Le Corbusier

Le Corbusier

Charles-Édouard Jeanneret, better known as Le Corbusier (French pronunciation: ​[lə kɔʁbyzje]; October 6, 1887 – August 27, 1965), was an architect, designer, urbanist, and writer, famous for being one of the pioneers of what is now called modern architecture. He was born in Switzerland and became a French citizen in 1930. His career spanned five decades, with his buildings constructed throughout Europe, India and America.

He was a pioneer in studies of modern high design and was dedicated to providing better living conditions for the residents of crowded cities.

Le Corbusier adopted his pseudonym in the 1920s, allegedly deriving it in part from the name of a distant ancestor, "Lecorbésier."

He was awarded the Frank P. Brown Medal and AIA Gold Medal in 1961.

He was born as Charles-Édouard Jeanneret-Gris in La Chaux-de-Fonds, a small city in Neuchâtel canton in north-western Switzerland, in the Jura mountains, just 5 kilometres (3.1 mi) across the border from France. He attended a kindergarten that used Fröbelian methods.

Young Jeanneret was attracted to the visual arts and studied at the La-Chaux-de-Fonds Art School under Charles L'Eplattenier, who had studied in Budapest and Paris. His architecture teacher in the Art School was the architect René Chapallaz, who had a large influence on Le Corbusier's earliest houses.

In his early years he would frequently escape the somewhat provincial atmosphere of his hometown by traveling around Europe. About 1907, he traveled to Paris, where he found work in the office of Auguste Perret, the French pioneer of reinforced concrete. In 1908, He studied architecture in Vienna with Josef Hoffmann. Between October 1910 and March 1911, he worked near Berlin for the renowned architect Peter Behrens, where he might have met Ludwig Mies van der Rohe and Walter Gropius. He became fluent in German. Both of these experiences would prove influential in his later career.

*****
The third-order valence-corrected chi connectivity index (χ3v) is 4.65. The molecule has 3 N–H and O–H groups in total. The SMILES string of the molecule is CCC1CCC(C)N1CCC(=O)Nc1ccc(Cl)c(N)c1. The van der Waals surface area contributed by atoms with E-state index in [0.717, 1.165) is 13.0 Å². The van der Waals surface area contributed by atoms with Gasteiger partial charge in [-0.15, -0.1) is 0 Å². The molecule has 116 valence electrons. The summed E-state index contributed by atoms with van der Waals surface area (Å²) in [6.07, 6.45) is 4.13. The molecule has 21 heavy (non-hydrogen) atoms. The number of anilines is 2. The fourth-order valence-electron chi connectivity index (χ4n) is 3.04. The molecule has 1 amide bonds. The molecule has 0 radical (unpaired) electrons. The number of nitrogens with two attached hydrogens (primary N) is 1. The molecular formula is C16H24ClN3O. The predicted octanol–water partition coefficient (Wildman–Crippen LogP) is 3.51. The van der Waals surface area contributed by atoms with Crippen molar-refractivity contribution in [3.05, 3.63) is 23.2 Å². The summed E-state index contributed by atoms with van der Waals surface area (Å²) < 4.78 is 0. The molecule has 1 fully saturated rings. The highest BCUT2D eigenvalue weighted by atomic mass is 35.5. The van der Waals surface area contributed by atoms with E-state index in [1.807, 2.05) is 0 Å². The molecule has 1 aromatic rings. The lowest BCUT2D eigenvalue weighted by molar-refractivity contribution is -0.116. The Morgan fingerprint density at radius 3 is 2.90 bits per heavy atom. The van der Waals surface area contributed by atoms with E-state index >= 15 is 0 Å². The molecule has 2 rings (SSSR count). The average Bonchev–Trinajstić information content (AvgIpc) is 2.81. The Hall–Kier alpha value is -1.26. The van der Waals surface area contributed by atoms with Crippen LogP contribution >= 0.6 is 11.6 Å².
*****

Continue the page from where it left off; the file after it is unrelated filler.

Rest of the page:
Later in 1911, he journeyed to the Balkans and visited Bulgaria, Greece and Turkey, filling sketchbooks with renderings of what he saw, including many famous sketches of the Parthenon, whose forms he would later praise in his work Vers une architecture (1923) ("Towards an Architecture," but usually translated into English as "Towards a new Architecture").

Le Corbusier taught at his old school in La-Chaux-de-Fonds during World War I, not returning to Paris until the war was over. During these four years in Switzerland, he worked on theoretical architectural studies using modern techniques.[1] Among these was his project for the Domino House (1914–1915). This model proposed an open floor plan consisting of concrete slabs supported by a minimal number of thin, reinforced concrete columns around the edges, with a stairway providing access to each level on one side of the floor plan.